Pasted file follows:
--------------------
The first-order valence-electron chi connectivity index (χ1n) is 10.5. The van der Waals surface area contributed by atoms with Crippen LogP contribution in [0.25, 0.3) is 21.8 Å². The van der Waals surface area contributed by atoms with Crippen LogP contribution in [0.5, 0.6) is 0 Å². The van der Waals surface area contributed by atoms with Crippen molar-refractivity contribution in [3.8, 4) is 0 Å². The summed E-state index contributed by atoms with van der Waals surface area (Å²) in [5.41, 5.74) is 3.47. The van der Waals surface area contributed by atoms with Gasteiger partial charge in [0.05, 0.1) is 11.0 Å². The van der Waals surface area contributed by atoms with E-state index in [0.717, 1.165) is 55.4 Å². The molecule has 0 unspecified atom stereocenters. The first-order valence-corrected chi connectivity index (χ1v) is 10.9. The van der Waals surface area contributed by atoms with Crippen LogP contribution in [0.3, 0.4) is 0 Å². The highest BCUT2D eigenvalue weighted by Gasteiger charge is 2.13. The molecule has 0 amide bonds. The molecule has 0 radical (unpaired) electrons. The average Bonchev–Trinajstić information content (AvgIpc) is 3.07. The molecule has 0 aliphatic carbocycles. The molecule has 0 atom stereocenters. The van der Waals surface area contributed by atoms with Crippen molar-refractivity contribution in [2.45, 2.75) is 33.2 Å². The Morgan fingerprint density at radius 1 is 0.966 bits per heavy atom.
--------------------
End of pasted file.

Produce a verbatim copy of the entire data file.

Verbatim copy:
The first-order valence-electron chi connectivity index (χ1n) is 10.5. The van der Waals surface area contributed by atoms with Crippen LogP contribution in [0.25, 0.3) is 21.8 Å². The van der Waals surface area contributed by atoms with Crippen LogP contribution in [0.5, 0.6) is 0 Å². The van der Waals surface area contributed by atoms with Crippen molar-refractivity contribution in [3.8, 4) is 0 Å². The summed E-state index contributed by atoms with van der Waals surface area (Å²) in [5.41, 5.74) is 3.47. The van der Waals surface area contributed by atoms with Gasteiger partial charge in [0.05, 0.1) is 11.0 Å². The van der Waals surface area contributed by atoms with E-state index in [0.717, 1.165) is 55.4 Å². The molecule has 0 unspecified atom stereocenters. The first-order valence-corrected chi connectivity index (χ1v) is 10.9. The van der Waals surface area contributed by atoms with Crippen LogP contribution in [0.3, 0.4) is 0 Å². The highest BCUT2D eigenvalue weighted by Gasteiger charge is 2.13. The molecule has 0 amide bonds. The molecule has 0 radical (unpaired) electrons. The average Bonchev–Trinajstić information content (AvgIpc) is 3.07. The molecule has 0 aliphatic carbocycles. The molecule has 0 atom stereocenters. The van der Waals surface area contributed by atoms with Crippen molar-refractivity contribution in [2.45, 2.75) is 33.2 Å². The Morgan fingerprint density at radius 1 is 0.966 bits per heavy atom.